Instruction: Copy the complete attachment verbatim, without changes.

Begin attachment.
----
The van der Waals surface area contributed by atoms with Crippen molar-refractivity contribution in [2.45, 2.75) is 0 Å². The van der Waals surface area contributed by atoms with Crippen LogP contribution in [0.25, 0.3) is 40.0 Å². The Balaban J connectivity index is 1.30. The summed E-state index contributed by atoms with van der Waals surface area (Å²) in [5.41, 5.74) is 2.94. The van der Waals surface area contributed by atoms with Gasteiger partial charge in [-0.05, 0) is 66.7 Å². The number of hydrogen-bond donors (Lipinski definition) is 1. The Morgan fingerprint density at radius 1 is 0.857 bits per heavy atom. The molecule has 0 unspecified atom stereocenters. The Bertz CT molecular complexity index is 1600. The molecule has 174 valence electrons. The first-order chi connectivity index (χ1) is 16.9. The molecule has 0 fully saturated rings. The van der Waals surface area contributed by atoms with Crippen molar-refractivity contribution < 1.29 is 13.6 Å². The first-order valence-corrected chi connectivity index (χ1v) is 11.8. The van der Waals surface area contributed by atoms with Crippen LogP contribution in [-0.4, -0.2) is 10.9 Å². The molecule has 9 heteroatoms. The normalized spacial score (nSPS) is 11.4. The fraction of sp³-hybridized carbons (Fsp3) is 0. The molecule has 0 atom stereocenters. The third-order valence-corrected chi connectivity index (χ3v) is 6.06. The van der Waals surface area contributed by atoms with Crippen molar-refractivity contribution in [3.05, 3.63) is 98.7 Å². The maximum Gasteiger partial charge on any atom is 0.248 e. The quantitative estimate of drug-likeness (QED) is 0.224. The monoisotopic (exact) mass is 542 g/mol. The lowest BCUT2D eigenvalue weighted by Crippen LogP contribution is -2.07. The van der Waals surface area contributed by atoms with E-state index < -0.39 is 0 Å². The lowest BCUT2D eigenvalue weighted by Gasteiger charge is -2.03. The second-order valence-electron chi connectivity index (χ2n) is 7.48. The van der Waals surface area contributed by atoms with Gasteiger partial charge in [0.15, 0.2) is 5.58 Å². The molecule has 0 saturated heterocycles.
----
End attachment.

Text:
The van der Waals surface area contributed by atoms with Crippen molar-refractivity contribution in [2.45, 2.75) is 0 Å². The van der Waals surface area contributed by atoms with Crippen LogP contribution in [0.25, 0.3) is 40.0 Å². The Balaban J connectivity index is 1.30. The summed E-state index contributed by atoms with van der Waals surface area (Å²) in [5.41, 5.74) is 2.94. The van der Waals surface area contributed by atoms with Gasteiger partial charge in [-0.05, 0) is 66.7 Å². The number of hydrogen-bond donors (Lipinski definition) is 1. The Morgan fingerprint density at radius 1 is 0.857 bits per heavy atom. The molecule has 0 unspecified atom stereocenters. The Bertz CT molecular complexity index is 1600. The molecule has 174 valence electrons. The first-order chi connectivity index (χ1) is 16.9. The molecule has 0 fully saturated rings. The van der Waals surface area contributed by atoms with Crippen molar-refractivity contribution < 1.29 is 13.6 Å². The first-order valence-corrected chi connectivity index (χ1v) is 11.8. The van der Waals surface area contributed by atoms with Crippen LogP contribution in [-0.4, -0.2) is 10.9 Å². The molecule has 9 heteroatoms. The normalized spacial score (nSPS) is 11.4. The fraction of sp³-hybridized carbons (Fsp3) is 0. The molecule has 0 atom stereocenters. The third-order valence-corrected chi connectivity index (χ3v) is 6.06. The van der Waals surface area contributed by atoms with Crippen molar-refractivity contribution in [3.05, 3.63) is 98.7 Å². The maximum Gasteiger partial charge on any atom is 0.248 e. The quantitative estimate of drug-likeness (QED) is 0.224. The monoisotopic (exact) mass is 542 g/mol. The lowest BCUT2D eigenvalue weighted by Crippen LogP contribution is -2.07. The van der Waals surface area contributed by atoms with E-state index < -0.39 is 0 Å². The lowest BCUT2D eigenvalue weighted by Gasteiger charge is -2.03. The second-order valence-electron chi connectivity index (χ2n) is 7.48. The van der Waals surface area contributed by atoms with Gasteiger partial charge in [0.15, 0.2) is 5.58 Å². The molecule has 0 saturated heterocycles.